Arial view of an island 3
close up of a lemurs face 5
view of animals
view of an animals face
frog on a stick 3
view of island rocks in water
bird sitting on a leaf
lady standing on a boat looking at the ocean
lemurs laying on the ground 1
view of boat near an island
local children playing by a boat
lemurs in a tree 1
lemurs in a tree
lemur in a tree 5
lemur in a tree 4
view of island rock in water
birds eating off the grass
bird sitting on a branch 2
bird sitting on a branch 1
bird sitting in the tree
bird walking on the ground
view of cave
bird sitting on a branch
locals doing a dance
close up of a chameleon
view of the forest at night
view of trees in the forest

Welcome to Western Madagascar

The Western part of Madagascar is home to some of the least accessible areas of the country, but also houses some of the most weird and wonderful places. It may not be the easiest to get there, but for those who are prepared to make the effort, and in some cases have the budget, then it is well worth it. 

There are four main areas of interest in this broad Western part of the country. Anjajavy as a stay of at least 4-5 nights and as much as 10 nights and not normally combinable with the other areas. Then we have Tsingy de Bemaraha, Avenue de Baobabs and Kirindy, which will normally all be visited in one trip of at least 6 nights. Those not wishing to take the journey to the Tsingy, may just visit the Avenue de Baobabs and Kirindy over 2-3 nights. 

Anjajavy is a beach paradise in the north-west on the Mozambique Chanel, which protects 450 ha of dry deciduous forest with unique baobabs and other endemic plants. Wildlife viewing here is effortless, including Coquerel’s Sifakas and other lemurs. There are flocks of bright green Grey-Headed Lovebirds, Sickle-Billed Vangas, Crested Ibises, Crested Couas, Madagascar Fish Eagles and Vasa Parrots. There are a few spectacular caves to visit along with tsingy limestone formations, mangroves, outstanding coral reefs and pristine beaches. This is as close as you can get to Madagascar 'all in one' and the accommodation at Anjajavy Lodge is superb. 

Tsingy de Bemaraha is close to West coast of the island and directly West of the capital. Here you have the razor sharp pinnacles of the Tsingy de Bemaraha. This unique site, a forest of 40 - 50 meter high limestone peaks, is classified as a UNESCO World Heritage Site and located about 20km from the village of Bekopaka. It is accessible from June to November and this is often one of the highlights of any visit to Madagascar, if you are prepared to make the effort to get there, normally around a 10 hour journey from the West coast town of Morondava and one not for the feint hearted. Often people will stop at the Kirindy Forest for a night or two en route to the Tsingy, where they will spend two-three nights. Our pick for accommodation here is Soleil Des Tsingy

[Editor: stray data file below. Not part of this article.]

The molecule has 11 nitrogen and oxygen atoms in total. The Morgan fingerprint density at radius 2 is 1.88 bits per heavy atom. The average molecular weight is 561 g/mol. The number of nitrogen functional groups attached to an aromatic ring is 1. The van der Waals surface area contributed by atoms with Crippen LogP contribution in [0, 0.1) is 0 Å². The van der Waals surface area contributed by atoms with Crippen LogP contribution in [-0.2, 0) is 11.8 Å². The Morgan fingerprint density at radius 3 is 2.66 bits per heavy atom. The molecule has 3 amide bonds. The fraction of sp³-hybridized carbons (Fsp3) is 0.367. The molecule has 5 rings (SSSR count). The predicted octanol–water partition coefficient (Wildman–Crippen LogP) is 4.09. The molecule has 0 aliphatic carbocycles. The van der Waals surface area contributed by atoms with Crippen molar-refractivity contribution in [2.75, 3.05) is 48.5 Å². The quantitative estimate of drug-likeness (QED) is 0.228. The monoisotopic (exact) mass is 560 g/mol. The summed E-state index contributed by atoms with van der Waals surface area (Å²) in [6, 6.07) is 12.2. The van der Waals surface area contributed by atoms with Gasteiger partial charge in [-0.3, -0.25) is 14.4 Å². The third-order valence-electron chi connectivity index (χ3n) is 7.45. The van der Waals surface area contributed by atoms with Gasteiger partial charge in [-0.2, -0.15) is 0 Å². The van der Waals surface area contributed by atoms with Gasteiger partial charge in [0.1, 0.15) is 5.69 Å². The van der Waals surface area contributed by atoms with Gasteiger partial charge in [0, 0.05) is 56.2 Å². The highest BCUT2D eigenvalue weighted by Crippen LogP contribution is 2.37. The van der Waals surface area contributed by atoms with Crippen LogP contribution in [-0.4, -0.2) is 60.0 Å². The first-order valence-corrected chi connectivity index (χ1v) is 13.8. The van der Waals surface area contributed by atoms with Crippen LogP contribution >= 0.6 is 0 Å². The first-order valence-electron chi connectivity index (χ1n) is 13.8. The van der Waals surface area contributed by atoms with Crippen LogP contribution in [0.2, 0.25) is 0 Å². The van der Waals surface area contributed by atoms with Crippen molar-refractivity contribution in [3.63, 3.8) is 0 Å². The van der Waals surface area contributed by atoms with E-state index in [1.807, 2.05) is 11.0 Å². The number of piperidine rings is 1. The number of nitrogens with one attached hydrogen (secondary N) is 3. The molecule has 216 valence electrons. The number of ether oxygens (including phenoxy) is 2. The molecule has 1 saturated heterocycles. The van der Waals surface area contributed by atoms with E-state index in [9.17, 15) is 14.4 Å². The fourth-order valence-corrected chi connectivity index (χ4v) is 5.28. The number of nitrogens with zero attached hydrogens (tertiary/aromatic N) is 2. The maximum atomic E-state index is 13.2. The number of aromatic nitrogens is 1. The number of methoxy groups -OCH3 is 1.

The Tsingy are razor sharp pinnacles produced by the erosion of limestone massifs over millions of years. Steps, boardwalks, ladders, cables and suspension bridges have been installed with phenomenal expertise to form a pathway allowing tourists to explore the tsingy in safety.

The Tsingy shelters a startling array of wildlife: 11 species of lemur (including Verreaux and Decken’s Sifaka and Red-Fronted Brown Lemurs), 103 species of terrestrial and aquatic birds, 15 species of bats, 22 species of amphibians and a variety of reptiles. Pachypodiums and other strange succulents provide splashes of green amidst the grey limestone. 

Head up the Manambolo River in a traditional dugout canoe known as a ‘pirogue’. The river cuts a spectacular gorge through the limestone on the southern boundary of the national park. Visit one of the caves filled with stalactites and stalagmites as well as a few human tombs from Madagascar’s first settlers, the Vazimba (approximately 5th century).

You then have one of Madagascar's most famous views - the Avenue of the Baobabs, a protected national monument, close to the South-Western town of Morondava. The Morondava area was the centre of the Sakalava kingdom and their tombs bear witness to their power and creativity. These elaborately sculpted wooden royal tombs are frequently decorated with well-executed, often erotic, funerary carvings representing life and fertility. Today, Morondava is the centre of a prosperous rice-growing area and a seaside resort with a laid-back atmosphere. 

The main attraction is its proximity to the famous Avenue of the Baobabs, a cluster of towering Grandidier’s Baobab, one of Madagascar’s most famous views. The Avenue became a protected natural monument in 2007 and new trees have been planted on the 320 ha reserve. The best time to visit is at sunset and often people will combine the Baobabs with a night or two trip to the Kirindy Forest. Our pick to base your at for Avenue De Baobabs and even for a day visit to Kirindy is Palissandre Cote Quest .

Morondava is also the point of arrival for those wishing to visit the Kirindy Forest, home to the Fosa, Madagascar's largest predator and just a couple of hours drive from Morondava. Kirindy comprises 10,000 hectares of dry deciduous forest on flat, sandy terrain and is home to Madagascar's largest predator, the Fosa. The forest is best visited from September to November and is the only place where this formidable carnivore can be seen year-round, often in broad daylight.

Visitors can also see, if lucky, the critically endangered Giant jumping rat, largest of Madagascar's endemic rodents and a variety of lemurs including the smallest of all primates, Madame Berthe’s mouse lemur.

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